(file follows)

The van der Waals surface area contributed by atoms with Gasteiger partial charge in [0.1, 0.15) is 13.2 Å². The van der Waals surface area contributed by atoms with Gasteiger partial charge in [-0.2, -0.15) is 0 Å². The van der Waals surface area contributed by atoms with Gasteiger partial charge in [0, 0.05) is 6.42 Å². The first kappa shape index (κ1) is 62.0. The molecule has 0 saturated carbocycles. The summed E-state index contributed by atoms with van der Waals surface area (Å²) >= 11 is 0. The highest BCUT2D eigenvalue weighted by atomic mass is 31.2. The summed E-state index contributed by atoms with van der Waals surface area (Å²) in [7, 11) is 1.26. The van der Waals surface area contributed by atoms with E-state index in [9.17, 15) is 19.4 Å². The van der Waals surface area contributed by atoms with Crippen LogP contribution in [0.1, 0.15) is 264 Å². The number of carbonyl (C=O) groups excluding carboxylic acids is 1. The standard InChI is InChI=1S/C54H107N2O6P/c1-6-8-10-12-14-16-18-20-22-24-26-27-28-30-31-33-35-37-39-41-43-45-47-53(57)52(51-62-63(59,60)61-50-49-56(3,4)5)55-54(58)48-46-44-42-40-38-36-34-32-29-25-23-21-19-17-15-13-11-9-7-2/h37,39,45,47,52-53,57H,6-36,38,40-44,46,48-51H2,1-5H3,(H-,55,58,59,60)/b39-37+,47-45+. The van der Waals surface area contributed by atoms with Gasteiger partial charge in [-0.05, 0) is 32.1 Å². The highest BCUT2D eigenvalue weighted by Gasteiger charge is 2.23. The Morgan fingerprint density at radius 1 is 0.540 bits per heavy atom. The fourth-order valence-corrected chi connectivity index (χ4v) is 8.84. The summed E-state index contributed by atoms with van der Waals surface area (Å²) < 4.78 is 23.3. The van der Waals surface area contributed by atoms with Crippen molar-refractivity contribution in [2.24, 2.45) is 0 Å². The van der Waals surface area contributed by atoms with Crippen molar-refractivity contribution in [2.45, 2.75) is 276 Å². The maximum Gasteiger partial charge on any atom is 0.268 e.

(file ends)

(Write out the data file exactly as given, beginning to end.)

The van der Waals surface area contributed by atoms with Gasteiger partial charge in [0.1, 0.15) is 13.2 Å². The van der Waals surface area contributed by atoms with Gasteiger partial charge in [-0.2, -0.15) is 0 Å². The van der Waals surface area contributed by atoms with Gasteiger partial charge in [0, 0.05) is 6.42 Å². The first kappa shape index (κ1) is 62.0. The molecule has 0 saturated carbocycles. The summed E-state index contributed by atoms with van der Waals surface area (Å²) >= 11 is 0. The highest BCUT2D eigenvalue weighted by atomic mass is 31.2. The summed E-state index contributed by atoms with van der Waals surface area (Å²) in [7, 11) is 1.26. The van der Waals surface area contributed by atoms with E-state index in [9.17, 15) is 19.4 Å². The van der Waals surface area contributed by atoms with Crippen LogP contribution in [0.1, 0.15) is 264 Å². The number of carbonyl (C=O) groups excluding carboxylic acids is 1. The standard InChI is InChI=1S/C54H107N2O6P/c1-6-8-10-12-14-16-18-20-22-24-26-27-28-30-31-33-35-37-39-41-43-45-47-53(57)52(51-62-63(59,60)61-50-49-56(3,4)5)55-54(58)48-46-44-42-40-38-36-34-32-29-25-23-21-19-17-15-13-11-9-7-2/h37,39,45,47,52-53,57H,6-36,38,40-44,46,48-51H2,1-5H3,(H-,55,58,59,60)/b39-37+,47-45+. The van der Waals surface area contributed by atoms with Gasteiger partial charge in [-0.05, 0) is 32.1 Å². The highest BCUT2D eigenvalue weighted by Gasteiger charge is 2.23. The Morgan fingerprint density at radius 1 is 0.540 bits per heavy atom. The fourth-order valence-corrected chi connectivity index (χ4v) is 8.84. The summed E-state index contributed by atoms with van der Waals surface area (Å²) < 4.78 is 23.3. The van der Waals surface area contributed by atoms with Crippen molar-refractivity contribution in [2.24, 2.45) is 0 Å². The van der Waals surface area contributed by atoms with Crippen molar-refractivity contribution in [2.45, 2.75) is 276 Å². The maximum Gasteiger partial charge on any atom is 0.268 e.